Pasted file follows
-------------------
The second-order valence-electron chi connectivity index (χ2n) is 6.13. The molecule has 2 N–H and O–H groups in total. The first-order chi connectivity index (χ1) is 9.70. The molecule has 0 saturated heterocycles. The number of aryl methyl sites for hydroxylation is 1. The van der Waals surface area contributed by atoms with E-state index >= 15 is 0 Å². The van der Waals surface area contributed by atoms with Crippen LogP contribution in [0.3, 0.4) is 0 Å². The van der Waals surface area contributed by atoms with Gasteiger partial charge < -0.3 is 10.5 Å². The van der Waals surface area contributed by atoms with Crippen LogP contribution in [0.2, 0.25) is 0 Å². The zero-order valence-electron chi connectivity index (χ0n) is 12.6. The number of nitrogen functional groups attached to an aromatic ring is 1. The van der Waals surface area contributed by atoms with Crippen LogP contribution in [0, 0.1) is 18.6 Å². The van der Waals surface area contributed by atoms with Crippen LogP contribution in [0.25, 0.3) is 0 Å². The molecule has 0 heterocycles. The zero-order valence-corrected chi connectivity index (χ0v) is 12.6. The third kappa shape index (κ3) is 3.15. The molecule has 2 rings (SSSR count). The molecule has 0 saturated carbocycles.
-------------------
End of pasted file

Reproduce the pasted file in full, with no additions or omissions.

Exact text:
The second-order valence-electron chi connectivity index (χ2n) is 6.13. The molecule has 2 N–H and O–H groups in total. The first-order chi connectivity index (χ1) is 9.70. The molecule has 0 saturated heterocycles. The number of aryl methyl sites for hydroxylation is 1. The van der Waals surface area contributed by atoms with E-state index >= 15 is 0 Å². The van der Waals surface area contributed by atoms with Crippen LogP contribution in [0.3, 0.4) is 0 Å². The van der Waals surface area contributed by atoms with Gasteiger partial charge < -0.3 is 10.5 Å². The van der Waals surface area contributed by atoms with Crippen LogP contribution in [0.2, 0.25) is 0 Å². The zero-order valence-electron chi connectivity index (χ0n) is 12.6. The number of nitrogen functional groups attached to an aromatic ring is 1. The van der Waals surface area contributed by atoms with Crippen LogP contribution in [0, 0.1) is 18.6 Å². The van der Waals surface area contributed by atoms with Crippen LogP contribution in [0.25, 0.3) is 0 Å². The molecule has 0 heterocycles. The zero-order valence-corrected chi connectivity index (χ0v) is 12.6. The third kappa shape index (κ3) is 3.15. The molecule has 2 rings (SSSR count). The molecule has 0 saturated carbocycles.